NTSB Cites Miscommunication and Outdated Chart in $2M Docking Accident

cruise ship docking accident
Radiance of the Seas backed into a mooring dolphin while maneuvering in Sitka Alaska (PhilipRJ 89 photo - CC BY-SA 4.0 license)

Published Jun 13, 2023 7:33 PM by The Maritime Executive

Overreliance on an electronic chart, miscommunication, and an outdated navigational chart, were all factors according to the National Transportation Safety Board in a 2022 docking accident involving a cruise ship that resulted in $2.1 million in damages and impacted cruise ship traffic in Sitka, Alaska for most of the 2022 cruise season. While none of the passengers or crew were injured and the ship only suffered a minor hull indentation, the report highlights issues that the NTSB believes require attention.

Royal Caribbean International’s cruise ship Radiance of the Seas, a 961-foot long ship that is 90,000 gross tons, was maneuvering to dock in Sitka on May 9, 2022, when the ship backed into the mooring dolphin. As is standard with all cruise ships in Alaska, there were four pilots aboard working in shifts of two, but the master of the cruise ship along with the cruise line had requested that the master and his crew moor and unmoor the ship to refamiliarize themselves with Alaska ports following the COVID-19 suspension of operations.

The master was at the controls with his full bridge team, and there was a mooring team on the stern communicating to the bridge via radio. The cruise ship was making a 180-degree rotation, traveling at approximately 6 knots, and using two bow thrusters and its two azipods. The master, staff captain, and one of the pilots were on the port bridge wing, with the staff captain managing the starboard bridge wing camera. On the bridge, the first officer was at the forward console, the second officer was at another console, and there were both a helmsman and a lookout, while the chief officer and another pilot were on the starboard bridge wing.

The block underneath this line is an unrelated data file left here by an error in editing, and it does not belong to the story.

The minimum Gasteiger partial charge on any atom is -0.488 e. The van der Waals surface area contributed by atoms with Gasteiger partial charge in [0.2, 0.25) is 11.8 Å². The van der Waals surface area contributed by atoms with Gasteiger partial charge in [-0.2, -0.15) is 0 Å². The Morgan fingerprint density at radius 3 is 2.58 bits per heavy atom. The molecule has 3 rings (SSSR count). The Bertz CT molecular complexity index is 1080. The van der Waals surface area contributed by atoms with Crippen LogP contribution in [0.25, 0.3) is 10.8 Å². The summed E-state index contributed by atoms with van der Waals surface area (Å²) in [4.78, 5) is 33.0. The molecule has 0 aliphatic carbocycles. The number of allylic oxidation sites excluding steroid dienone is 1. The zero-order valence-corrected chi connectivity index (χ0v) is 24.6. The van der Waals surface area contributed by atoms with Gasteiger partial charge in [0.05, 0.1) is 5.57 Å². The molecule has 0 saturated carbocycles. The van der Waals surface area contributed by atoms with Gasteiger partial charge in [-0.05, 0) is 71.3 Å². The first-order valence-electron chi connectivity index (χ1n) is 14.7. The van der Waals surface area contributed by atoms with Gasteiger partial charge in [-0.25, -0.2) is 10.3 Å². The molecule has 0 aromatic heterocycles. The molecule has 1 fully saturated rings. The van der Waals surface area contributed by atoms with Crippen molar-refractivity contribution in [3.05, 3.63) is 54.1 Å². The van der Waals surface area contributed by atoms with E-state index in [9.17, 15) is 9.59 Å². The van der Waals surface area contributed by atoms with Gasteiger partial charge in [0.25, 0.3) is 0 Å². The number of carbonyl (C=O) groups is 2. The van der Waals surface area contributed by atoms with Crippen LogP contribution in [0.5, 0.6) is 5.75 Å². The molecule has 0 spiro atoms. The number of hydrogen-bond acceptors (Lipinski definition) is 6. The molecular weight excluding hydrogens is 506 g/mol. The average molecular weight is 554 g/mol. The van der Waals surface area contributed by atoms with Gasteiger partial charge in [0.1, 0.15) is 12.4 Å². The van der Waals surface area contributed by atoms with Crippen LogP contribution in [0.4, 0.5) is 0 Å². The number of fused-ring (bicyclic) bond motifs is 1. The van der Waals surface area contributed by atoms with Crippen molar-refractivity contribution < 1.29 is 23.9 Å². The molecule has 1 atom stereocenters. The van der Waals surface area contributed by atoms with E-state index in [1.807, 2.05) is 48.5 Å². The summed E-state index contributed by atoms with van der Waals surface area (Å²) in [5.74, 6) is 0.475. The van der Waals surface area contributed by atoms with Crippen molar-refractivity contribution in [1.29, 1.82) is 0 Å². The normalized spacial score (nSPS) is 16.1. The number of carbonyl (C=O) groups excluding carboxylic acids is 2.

As they were reversing and maneuvering, the camera reportedly froze due to a hardware issue. The master was relying on callouts from the bosun over the radio, assuming he was reporting the vessel’s swing clearance when instead the bosun was estimating the distance to the mooring dolphin. The ship’s starboard quarter struck the mooring dolphin damaging three of the four pilings supporting it.

The NTSB determined the probable cause of the contact was the master and bridge team’s overreliance on an electronic chart to identify the pier’s position relative to their planned rotation location, and the master’s misunderstanding of the clearance distances to the pier being called by the crewmember on the stern while the vessel was rotating. They found that the crew of the Radiance of the Seas relied heavily, or solely, on the vessel’s electronic chart and information system (ECDIS) to plan and execute their docking while they also had other navigational technologies, including radars and cameras. Further, the bosun and master did not confirm the type of distances that were being communicated during the docking. The first officer had also stopped calling out the position relative to the dolphin based on the ECDIS.

A contributing factor was also determined to be an outdated electronic navigation chart that the cruise ship was using. In 2021, the terminal’s pier was extended by 395 feet, including adding two dolphins, and an adjacent floating dock, but it was never reported to the National Ocean and Atmospheric Administration (NOAA), the agency in charge of updating U.S. coastal nautical charts. NOAA had no record of the construction until NTSB investigators informed them of the pier’s extension after the incident.

NTSB investigators in the report released today cited two lessons learned as a result of the investigation, voyage planning and reporting port or terminal modifications. They write that, “Reference points for maneuvering should be identified, measured precisely, and reported clearly. Vessel bridge teams should also ensure that they have the most up-to-date data before getting underway and consult with the local pilot(s) on the accuracy of navigation charts to ensure depictions of ports and/or terminals are correct.”

They also highlight the importance of ports and terminals immediately reporting significant modifications to the appropriate hydrographic authority so that charts can be updated.


Top photo by PhilipRJ 89 -- CC BY-SA 4.0 license